Genomic Sequencing for Newborn Screening: Results of the NC NEXUS Project

Tamara S. Roman, Stephanie B. Crowley, Myra I. Roche, Ann Katherine M. Foreman, Julianne M. O'Daniel, Bryce A. Seifert, Kristy Lee, Alicia Brandt, Chelsea Gustafson, Daniela M. DeCristo, Natasha T. Strande, Lori Ramkissoon, Laura V. Milko, Phillips Owen, Sayanty Roy, Mai Xiong, Ryan S. Paquin, Rita M. Butterfield, Megan A. Lewis, Katherine J. SourisDonald B. Bailey, Christine Rini, Jessica K. Booker, Bradford C. Powell, Karen E. Weck, Cynthia M. Powell, Jonathan S. Berg*

*Corresponding author for this work

Research output: Contribution to journalArticlepeer-review

40 Scopus citations


Newborn screening (NBS) was established as a public health program in the 1960s and is crucial for facilitating detection of certain medical conditions in which early intervention can prevent serious, life-threatening health problems. Genomic sequencing can potentially expand the screening for rare hereditary disorders, but many questions surround its possible use for this purpose. We examined the use of exome sequencing (ES) for NBS in the North Carolina Newborn Exome Sequencing for Universal Screening (NC NEXUS) project, comparing the yield from ES used in a screening versus a diagnostic context. We enrolled healthy newborns and children with metabolic diseases or hearing loss (106 participants total). ES confirmed the participant's underlying diagnosis in 15 out of 17 (88%) children with metabolic disorders and in 5 out of 28 (∼18%) children with hearing loss. We discovered actionable findings in four participants that would not have been detected by standard NBS. A subset of parents was eligible to receive additional information for their child about childhood-onset conditions with low or no clinical actionability, clinically actionable adult-onset conditions, and carrier status for autosomal-recessive conditions. We found pathogenic variants associated with hereditary breast and/or ovarian cancer in two children, a likely pathogenic variant in the gene associated with Lowe syndrome in one child, and an average of 1.8 reportable variants per child for carrier results. These results highlight the benefits and limitations of using genomic sequencing for NBS and the challenges of using such technology in future precision medicine approaches.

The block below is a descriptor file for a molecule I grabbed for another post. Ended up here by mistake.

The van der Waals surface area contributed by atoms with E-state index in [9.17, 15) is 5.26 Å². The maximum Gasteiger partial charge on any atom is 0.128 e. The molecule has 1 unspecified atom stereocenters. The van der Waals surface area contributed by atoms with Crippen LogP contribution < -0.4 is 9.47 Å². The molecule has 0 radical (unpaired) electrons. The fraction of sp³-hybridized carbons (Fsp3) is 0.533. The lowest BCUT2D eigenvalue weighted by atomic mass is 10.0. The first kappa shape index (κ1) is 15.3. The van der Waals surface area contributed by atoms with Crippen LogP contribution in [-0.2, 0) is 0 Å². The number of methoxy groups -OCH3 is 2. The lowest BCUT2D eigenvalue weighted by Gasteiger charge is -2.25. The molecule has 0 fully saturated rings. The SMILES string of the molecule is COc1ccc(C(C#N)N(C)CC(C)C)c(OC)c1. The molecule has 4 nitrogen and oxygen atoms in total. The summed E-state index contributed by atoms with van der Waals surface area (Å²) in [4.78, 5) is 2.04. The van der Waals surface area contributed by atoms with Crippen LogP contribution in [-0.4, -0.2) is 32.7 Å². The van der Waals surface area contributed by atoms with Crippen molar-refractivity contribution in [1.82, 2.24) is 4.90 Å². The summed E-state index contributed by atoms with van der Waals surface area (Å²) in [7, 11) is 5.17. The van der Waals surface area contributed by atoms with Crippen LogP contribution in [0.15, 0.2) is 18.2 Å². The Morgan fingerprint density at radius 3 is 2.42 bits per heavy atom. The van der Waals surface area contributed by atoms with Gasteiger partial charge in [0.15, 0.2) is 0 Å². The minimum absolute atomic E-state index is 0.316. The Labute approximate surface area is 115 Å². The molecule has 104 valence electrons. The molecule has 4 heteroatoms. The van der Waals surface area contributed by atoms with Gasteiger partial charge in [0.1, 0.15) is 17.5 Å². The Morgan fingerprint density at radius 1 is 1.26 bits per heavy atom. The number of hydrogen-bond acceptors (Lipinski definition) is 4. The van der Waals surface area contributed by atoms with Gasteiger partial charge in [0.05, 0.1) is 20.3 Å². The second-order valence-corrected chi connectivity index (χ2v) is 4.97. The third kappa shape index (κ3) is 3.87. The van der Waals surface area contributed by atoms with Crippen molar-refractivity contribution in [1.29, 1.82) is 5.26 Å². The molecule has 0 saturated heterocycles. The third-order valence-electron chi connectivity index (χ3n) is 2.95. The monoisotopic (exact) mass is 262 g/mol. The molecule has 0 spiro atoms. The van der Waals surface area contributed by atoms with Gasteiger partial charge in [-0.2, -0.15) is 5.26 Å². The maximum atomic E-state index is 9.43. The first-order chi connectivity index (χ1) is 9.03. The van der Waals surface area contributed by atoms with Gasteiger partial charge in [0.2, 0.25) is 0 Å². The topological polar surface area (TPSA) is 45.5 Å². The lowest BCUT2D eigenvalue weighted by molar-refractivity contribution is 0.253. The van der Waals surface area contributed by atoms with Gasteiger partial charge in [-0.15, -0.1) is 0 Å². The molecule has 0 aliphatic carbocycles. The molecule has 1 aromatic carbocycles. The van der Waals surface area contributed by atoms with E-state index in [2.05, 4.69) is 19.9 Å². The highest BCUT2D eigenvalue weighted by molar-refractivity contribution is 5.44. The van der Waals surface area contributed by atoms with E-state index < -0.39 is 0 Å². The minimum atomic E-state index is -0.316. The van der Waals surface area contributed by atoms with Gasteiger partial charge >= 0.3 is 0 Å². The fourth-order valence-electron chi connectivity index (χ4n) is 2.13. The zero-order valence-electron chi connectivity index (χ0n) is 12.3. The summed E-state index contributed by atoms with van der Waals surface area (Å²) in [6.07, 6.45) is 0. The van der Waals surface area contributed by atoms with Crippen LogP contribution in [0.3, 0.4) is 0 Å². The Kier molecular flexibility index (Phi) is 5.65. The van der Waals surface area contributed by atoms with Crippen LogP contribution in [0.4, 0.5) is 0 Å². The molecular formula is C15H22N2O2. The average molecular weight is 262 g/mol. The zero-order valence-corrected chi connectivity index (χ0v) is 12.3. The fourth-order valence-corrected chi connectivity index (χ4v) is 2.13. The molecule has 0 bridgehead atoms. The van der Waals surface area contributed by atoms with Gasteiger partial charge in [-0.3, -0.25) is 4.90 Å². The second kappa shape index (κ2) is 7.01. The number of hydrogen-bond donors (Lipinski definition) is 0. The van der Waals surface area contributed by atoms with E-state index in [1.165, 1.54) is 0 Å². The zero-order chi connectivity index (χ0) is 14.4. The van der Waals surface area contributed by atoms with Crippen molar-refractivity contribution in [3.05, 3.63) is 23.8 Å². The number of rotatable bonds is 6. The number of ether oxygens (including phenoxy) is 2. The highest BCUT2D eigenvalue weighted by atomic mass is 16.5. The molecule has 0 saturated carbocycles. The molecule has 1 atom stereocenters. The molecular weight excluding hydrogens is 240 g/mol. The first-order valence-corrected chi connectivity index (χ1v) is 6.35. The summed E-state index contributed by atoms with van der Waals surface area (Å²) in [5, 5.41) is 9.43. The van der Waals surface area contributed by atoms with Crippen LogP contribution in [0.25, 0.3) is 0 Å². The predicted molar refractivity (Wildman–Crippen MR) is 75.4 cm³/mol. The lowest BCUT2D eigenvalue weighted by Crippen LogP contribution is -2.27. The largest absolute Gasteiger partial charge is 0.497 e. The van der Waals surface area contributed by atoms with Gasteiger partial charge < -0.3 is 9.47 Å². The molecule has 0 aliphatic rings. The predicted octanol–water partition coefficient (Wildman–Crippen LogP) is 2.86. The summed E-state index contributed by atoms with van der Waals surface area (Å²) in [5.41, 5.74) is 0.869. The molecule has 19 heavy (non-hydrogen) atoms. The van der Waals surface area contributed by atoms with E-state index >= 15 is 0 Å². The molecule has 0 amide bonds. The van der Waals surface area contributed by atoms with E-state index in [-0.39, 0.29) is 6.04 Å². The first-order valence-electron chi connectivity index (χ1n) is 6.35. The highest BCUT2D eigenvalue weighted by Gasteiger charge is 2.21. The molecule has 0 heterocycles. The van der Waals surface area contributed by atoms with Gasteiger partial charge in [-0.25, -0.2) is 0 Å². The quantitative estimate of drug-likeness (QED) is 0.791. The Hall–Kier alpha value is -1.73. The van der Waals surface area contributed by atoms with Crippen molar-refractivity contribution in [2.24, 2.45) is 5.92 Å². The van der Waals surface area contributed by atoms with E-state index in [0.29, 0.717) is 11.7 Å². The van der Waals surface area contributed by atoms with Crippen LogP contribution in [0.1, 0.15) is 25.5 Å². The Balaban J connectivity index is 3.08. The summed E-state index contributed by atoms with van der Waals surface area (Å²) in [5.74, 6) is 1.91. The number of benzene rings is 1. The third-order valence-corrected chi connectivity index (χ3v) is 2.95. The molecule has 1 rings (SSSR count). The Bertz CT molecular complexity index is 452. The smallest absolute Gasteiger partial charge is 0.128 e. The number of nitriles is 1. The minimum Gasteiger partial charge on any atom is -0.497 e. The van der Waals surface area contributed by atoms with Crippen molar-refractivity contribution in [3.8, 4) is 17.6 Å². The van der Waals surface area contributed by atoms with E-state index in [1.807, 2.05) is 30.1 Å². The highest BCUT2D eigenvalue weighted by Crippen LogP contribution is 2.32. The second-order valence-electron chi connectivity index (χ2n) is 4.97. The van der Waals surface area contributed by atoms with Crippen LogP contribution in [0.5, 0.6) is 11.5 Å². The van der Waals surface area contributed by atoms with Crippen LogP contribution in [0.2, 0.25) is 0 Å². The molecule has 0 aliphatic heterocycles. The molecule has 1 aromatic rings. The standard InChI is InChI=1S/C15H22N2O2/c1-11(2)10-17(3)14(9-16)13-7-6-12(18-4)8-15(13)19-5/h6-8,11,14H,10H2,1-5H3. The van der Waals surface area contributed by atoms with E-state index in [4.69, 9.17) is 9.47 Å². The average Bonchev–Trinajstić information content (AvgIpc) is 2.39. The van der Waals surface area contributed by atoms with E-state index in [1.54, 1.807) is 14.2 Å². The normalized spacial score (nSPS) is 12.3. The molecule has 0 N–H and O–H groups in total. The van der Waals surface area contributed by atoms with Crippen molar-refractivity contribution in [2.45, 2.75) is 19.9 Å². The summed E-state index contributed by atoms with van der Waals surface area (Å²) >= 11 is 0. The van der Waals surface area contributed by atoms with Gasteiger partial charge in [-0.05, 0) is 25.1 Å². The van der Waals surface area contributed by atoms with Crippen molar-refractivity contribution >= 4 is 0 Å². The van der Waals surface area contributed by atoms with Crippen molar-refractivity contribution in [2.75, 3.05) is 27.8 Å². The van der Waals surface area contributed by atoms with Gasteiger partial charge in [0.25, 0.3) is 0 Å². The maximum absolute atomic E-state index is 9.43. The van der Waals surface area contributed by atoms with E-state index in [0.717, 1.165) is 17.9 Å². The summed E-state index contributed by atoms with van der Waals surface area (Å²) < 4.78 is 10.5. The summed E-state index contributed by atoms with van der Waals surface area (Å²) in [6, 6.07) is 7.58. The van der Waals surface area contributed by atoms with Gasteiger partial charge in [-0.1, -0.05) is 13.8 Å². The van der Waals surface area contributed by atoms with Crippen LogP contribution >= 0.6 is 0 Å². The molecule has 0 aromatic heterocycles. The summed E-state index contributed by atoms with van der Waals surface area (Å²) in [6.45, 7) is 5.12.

Original languageEnglish (US)
Pages (from-to)596-611
Number of pages16
JournalAmerican journal of human genetics
Issue number4
StatePublished - Oct 1 2020


  • exome sequencing
  • hearing loss
  • inborn errors of metabolism
  • newborn screening
  • pathogenic

ASJC Scopus subject areas

  • Genetics
  • Genetics(clinical)


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